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How Midnight Sun Affects The Environment
 
Beautiful Alaskan sunset
NPS PHOTO
Long daylight hours affect the growth rate of trees and plants.

Long daylight hours benefit Alaska’s plants because plants generally begin making food through photosynthesis as soon as the sun rises, and they continue until sunset. Warmth from the sun also helps, until temperatures reach into the high 80s, which is not uncommon in Interior Alaska. Then photosynthesis actually decreases.

Parts of Alaska such as the Tanana Valley between Fairbanks and Delta and the Matanuska Valley near Anchorage are famous for their production of gigantic vegetables. Among the largest vegetables have been a 138 pound cabbage from Wasilla, and 18.9-pound carrot from Palmer, and a 1,287 pound pumpkin from Nikiski on the Kenai Peninsula.

Studies have shown some interesting effects of midnight sun on plants in Alaska. In 1960 a forester measured seasonal growth of white spruce in Interior Alaska at the same times that another forester measured growth of white spruce in Massachusetts. Over the course of the year, the studies showed that trees at both locations produced the same amount of wood. The Alaskan trees just did it in half the time required by those in Massachusetts.

Alaska is famous, or infamous, for its biting insects, including mosquitoes, black flies, and no-see-ums. The abundance of standing water provides breeding habitats, but long daylight hours also benefit insects a great deal. When the sun shines for most of the day, the ground stays constantly warm rather than cooling at night, so insect development can proceed uninterrupted by low nighttime temperatures.

These masses of insects in turn benefit many birds that nest in northern Alaska, enabling parents to find food nearly 24 hours a day and providing juicy packages of protein to feed their hungry chicks. Insect-eating chicks grow faster and fledge sooner than similar-sized species nesting farther south, and females of some species such as hoary redpolls, snow buntings, and northern wheatears lay more eggs than their southern counterparts. Apparently long daylight enables the females to find food to provide the extra energy to lay more eggs, and allows both parents to gather enough food to feed larger families.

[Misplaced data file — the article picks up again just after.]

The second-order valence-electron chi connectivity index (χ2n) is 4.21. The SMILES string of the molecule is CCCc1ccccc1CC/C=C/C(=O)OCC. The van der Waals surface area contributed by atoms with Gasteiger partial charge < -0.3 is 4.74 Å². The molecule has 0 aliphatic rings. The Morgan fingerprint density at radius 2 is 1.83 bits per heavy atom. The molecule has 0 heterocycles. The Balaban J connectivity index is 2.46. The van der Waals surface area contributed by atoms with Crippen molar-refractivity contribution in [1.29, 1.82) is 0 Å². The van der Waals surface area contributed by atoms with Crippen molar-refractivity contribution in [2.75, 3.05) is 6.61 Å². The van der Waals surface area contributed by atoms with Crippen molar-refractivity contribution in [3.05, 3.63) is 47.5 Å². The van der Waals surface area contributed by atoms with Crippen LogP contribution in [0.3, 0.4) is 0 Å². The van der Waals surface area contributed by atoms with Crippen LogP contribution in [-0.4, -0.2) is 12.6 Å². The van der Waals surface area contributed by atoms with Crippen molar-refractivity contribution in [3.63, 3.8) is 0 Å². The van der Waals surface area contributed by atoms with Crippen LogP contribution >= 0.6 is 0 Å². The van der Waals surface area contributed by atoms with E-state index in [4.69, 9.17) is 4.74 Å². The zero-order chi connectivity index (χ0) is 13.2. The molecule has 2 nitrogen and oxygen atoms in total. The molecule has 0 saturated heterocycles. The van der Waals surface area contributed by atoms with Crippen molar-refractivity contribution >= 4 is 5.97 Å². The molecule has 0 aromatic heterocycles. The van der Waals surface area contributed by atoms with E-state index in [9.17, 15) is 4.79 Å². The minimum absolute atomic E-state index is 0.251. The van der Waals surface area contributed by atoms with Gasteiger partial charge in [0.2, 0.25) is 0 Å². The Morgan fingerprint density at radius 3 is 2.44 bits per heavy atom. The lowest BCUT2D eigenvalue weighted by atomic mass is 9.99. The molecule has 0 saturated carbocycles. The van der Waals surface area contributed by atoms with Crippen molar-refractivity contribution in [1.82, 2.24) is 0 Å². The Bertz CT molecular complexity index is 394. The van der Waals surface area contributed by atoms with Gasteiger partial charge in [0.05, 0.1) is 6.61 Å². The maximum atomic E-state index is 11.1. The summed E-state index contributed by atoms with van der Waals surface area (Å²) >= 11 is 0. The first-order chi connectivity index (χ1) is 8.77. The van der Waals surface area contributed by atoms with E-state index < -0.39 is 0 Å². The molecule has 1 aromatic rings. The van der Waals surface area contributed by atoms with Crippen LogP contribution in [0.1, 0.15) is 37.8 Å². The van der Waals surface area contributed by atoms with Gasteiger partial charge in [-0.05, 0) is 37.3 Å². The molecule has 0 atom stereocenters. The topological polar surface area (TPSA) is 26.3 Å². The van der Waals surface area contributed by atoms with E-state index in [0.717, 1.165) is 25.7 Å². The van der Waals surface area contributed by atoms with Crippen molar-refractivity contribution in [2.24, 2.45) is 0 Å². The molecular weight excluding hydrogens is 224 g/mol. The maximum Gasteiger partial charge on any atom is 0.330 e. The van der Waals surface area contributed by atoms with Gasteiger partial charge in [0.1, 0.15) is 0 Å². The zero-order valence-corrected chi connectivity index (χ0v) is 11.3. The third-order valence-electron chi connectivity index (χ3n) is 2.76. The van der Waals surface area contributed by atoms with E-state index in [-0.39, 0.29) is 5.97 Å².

Long summer daylight also benefits Alaska’s fish. Studies of arctic grayling, which feed by sight, show that they feed 24 hours a day during June and July in Interior Alaska. They cease feeding later in the year only during darkness.

Arctic mammals may also benefit from increased daylight. Animals that feed by sight have more hours in which to feed. Highly nutritious, fast-growing vegetation benefits grazing animals such as caribou, which need to develop good body condition in summer to survive harsh northern winters and be fit enough to reproduce in the spring.

Benefits of the midnight sun and long hours of daylight are seldom lost on Alaska’s human residents and visitors. There are few other places in the world where one can work all day and still have time after dinner to climb a mountain or catch a salmon—to raft a river, hike past a glacier, and picnic at sunset all within a single day. Those who appreciate solitude in nature can venture out after midnight or for a 3:30 A.M. sunrise and be rewarded with close looks at wildlife, which are more active during these early morning hours.





 
Two cross country skiers make their way through a snow-covered bog. Spruce trees and some scrub brush dot the landscape. Low mountains and an overcast sky are in the background. Did You Know?
At treeline in Alaska, a 300 year old spruce tree may reach a diameter of just five inches, due to the extreme climate.